UN claims climate change funding is “inadequate”

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Courtesy of Vital Efficienci Ltd.

UN report claims $500bn is needed to tackle global warming, reports Envido.

The UN yesterday condemned the failure of rich nation to take the lead in tackling climate change, adding that the current levels of funding climate change mitigation and adaptation are “woefully inadequate”.

The UN Department of Economic and Social Affairs, which released yesterday a new climate change report entitled “The World Economic and Social Survey 2009: Promoting Development, Saving the Planet”, argues for an increase in low-carbon funding being offered to developing nations. Increased investment in climate change mitigation and adaptation measures should take place as soon as possible and should exceed one per cent of global GDP, equating to about $500bn.

It argues that the biggest obstacle to tackling climate change remains the single long-standing failure of wealthy countries to follow climate change commitments of international support for poverty reduction and technology transfers.

This report also criticizes some rich nations for not taking on a greater share of the cost of fighting climate change, arguing that poorer countries are facing 'vastly more daunting climate change challenges than those confronting developed countries'. According to report, it is in rich nations' interest to boost climate change spending, warning that the long-term impact on their economies of unmitigated climate change will be worse.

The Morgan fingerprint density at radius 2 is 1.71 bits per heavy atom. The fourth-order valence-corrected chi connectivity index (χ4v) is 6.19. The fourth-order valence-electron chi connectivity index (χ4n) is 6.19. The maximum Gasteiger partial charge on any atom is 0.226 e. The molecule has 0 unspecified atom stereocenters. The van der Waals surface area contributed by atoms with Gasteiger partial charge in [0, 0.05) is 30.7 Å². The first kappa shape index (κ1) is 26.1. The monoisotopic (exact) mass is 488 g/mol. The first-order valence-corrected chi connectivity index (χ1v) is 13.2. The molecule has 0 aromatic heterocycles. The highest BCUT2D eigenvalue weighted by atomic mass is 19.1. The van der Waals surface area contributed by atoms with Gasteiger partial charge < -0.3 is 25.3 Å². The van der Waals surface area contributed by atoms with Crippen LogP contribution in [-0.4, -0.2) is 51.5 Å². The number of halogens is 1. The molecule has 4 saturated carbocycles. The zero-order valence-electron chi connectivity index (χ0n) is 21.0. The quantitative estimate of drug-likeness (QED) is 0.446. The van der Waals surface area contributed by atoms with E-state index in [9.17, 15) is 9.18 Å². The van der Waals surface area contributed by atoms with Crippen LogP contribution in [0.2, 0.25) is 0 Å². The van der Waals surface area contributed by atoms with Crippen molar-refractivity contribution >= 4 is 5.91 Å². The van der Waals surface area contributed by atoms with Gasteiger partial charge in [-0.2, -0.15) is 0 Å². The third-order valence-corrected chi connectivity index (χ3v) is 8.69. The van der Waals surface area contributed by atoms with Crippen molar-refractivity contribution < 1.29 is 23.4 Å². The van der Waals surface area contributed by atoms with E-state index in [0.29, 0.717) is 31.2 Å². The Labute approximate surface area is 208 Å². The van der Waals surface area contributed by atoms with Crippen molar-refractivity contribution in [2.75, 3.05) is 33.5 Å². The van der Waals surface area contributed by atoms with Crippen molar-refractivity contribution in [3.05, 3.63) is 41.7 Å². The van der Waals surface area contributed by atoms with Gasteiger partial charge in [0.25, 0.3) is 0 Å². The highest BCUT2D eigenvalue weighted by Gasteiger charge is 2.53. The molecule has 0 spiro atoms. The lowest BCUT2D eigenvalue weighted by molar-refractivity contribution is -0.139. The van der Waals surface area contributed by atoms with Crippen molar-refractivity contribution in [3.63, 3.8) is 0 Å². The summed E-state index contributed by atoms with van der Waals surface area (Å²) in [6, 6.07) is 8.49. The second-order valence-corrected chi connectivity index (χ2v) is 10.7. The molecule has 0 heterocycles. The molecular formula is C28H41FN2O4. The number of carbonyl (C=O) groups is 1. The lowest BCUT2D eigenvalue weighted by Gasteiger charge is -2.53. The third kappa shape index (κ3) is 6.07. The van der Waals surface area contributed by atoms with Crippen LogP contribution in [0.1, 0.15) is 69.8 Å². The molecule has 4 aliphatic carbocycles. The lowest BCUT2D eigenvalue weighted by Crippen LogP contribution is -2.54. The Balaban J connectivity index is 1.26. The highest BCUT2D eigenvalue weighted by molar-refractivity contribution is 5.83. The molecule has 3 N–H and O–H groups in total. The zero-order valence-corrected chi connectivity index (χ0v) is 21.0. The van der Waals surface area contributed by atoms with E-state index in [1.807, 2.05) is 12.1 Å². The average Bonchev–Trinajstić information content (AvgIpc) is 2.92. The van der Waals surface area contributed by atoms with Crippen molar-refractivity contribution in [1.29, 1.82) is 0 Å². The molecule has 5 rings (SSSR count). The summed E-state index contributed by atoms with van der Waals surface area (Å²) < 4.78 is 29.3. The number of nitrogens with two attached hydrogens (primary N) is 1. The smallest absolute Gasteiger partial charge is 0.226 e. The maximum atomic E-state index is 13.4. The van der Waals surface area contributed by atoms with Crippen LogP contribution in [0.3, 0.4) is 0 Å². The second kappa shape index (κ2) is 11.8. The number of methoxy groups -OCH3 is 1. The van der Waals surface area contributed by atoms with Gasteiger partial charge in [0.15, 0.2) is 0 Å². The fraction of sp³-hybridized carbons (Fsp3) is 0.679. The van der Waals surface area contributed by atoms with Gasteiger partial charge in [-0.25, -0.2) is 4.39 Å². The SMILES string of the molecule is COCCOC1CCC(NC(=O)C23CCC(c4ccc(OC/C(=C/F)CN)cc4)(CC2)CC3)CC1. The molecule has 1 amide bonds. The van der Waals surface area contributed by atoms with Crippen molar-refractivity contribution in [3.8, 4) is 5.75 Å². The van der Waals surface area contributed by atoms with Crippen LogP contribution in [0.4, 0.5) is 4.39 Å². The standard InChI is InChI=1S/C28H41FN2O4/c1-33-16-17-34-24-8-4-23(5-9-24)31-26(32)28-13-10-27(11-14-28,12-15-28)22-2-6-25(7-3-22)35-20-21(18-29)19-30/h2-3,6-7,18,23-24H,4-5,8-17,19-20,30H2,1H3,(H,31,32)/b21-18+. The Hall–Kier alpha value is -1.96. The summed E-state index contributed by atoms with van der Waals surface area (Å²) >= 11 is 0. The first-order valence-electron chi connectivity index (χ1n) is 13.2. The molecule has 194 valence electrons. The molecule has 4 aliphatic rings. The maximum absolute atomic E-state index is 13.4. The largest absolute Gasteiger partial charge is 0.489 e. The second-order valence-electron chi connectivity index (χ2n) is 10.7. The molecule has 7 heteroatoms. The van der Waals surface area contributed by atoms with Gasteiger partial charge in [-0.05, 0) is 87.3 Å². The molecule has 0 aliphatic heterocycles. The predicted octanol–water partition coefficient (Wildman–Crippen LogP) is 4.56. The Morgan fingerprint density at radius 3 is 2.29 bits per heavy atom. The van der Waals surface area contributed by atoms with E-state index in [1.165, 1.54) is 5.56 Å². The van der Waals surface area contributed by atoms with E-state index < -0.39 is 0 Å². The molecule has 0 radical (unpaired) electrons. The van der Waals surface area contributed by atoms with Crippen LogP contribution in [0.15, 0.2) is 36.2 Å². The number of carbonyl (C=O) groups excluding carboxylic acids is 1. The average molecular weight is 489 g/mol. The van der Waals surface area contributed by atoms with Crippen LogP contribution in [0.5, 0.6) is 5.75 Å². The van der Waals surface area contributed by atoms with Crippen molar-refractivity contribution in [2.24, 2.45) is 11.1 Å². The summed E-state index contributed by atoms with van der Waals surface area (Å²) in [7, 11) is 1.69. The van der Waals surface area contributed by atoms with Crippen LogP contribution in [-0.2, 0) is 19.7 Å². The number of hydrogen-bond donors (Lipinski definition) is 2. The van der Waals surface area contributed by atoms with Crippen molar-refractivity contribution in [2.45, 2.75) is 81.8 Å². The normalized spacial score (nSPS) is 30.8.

Russell Lerman from Envido said that 'A failure to think in these bolder terms runs the real danger of locking in dirtier investments for several more decades in the fight against climate change. By continuing in the present business-as-usual scenario, or making only marginal changes to fight climate change the permanent loss of projected world gross product could be as high as 20 per cent.'

The report also claims that climate change policy measures pioneered in industrialised nations, such as carbon trading and green taxes, are largely unsuitable for use in emerging economies to tackle climate change. Instead, it recommends a number of more direct climate change funding schemes, such as the creation of a global clean energy fund, a global feed-in tariff regime in support of renewable energy sources, a climate change technology programme and an intellectual property regime designed to accelerate the transfer of clean technologies to combat climate change.

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